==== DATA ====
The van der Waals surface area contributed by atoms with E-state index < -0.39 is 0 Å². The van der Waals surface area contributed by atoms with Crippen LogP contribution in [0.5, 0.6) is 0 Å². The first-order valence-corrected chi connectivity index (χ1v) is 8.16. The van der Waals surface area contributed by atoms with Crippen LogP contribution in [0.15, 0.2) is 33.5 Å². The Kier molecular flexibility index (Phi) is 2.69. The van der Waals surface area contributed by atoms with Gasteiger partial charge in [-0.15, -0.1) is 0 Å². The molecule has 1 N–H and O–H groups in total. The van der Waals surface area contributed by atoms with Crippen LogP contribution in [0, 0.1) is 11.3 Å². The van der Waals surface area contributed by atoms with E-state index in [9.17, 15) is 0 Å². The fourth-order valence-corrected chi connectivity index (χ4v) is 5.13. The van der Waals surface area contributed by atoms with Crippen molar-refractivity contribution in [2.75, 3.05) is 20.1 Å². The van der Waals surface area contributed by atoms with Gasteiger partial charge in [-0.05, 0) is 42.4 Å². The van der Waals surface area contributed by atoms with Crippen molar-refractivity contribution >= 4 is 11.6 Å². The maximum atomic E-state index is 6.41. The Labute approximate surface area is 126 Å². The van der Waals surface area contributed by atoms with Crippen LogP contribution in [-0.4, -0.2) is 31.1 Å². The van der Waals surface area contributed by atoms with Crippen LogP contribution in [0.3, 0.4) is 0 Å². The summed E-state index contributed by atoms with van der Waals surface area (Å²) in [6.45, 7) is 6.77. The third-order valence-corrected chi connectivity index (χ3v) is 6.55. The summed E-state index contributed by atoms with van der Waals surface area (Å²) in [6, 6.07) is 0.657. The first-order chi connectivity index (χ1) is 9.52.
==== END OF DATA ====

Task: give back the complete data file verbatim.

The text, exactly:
The van der Waals surface area contributed by atoms with E-state index < -0.39 is 0 Å². The van der Waals surface area contributed by atoms with Crippen LogP contribution in [0.5, 0.6) is 0 Å². The first-order valence-corrected chi connectivity index (χ1v) is 8.16. The van der Waals surface area contributed by atoms with Crippen LogP contribution in [0.15, 0.2) is 33.5 Å². The Kier molecular flexibility index (Phi) is 2.69. The van der Waals surface area contributed by atoms with Gasteiger partial charge in [-0.15, -0.1) is 0 Å². The molecule has 1 N–H and O–H groups in total. The van der Waals surface area contributed by atoms with Crippen LogP contribution in [0, 0.1) is 11.3 Å². The van der Waals surface area contributed by atoms with E-state index in [9.17, 15) is 0 Å². The fourth-order valence-corrected chi connectivity index (χ4v) is 5.13. The van der Waals surface area contributed by atoms with Crippen molar-refractivity contribution in [2.75, 3.05) is 20.1 Å². The van der Waals surface area contributed by atoms with Gasteiger partial charge in [-0.05, 0) is 42.4 Å². The van der Waals surface area contributed by atoms with Crippen molar-refractivity contribution >= 4 is 11.6 Å². The maximum atomic E-state index is 6.41. The Labute approximate surface area is 126 Å². The van der Waals surface area contributed by atoms with Crippen LogP contribution in [-0.4, -0.2) is 31.1 Å². The van der Waals surface area contributed by atoms with Crippen LogP contribution in [0.3, 0.4) is 0 Å². The summed E-state index contributed by atoms with van der Waals surface area (Å²) in [6.45, 7) is 6.77. The third-order valence-corrected chi connectivity index (χ3v) is 6.55. The summed E-state index contributed by atoms with van der Waals surface area (Å²) in [6, 6.07) is 0.657. The first-order chi connectivity index (χ1) is 9.52.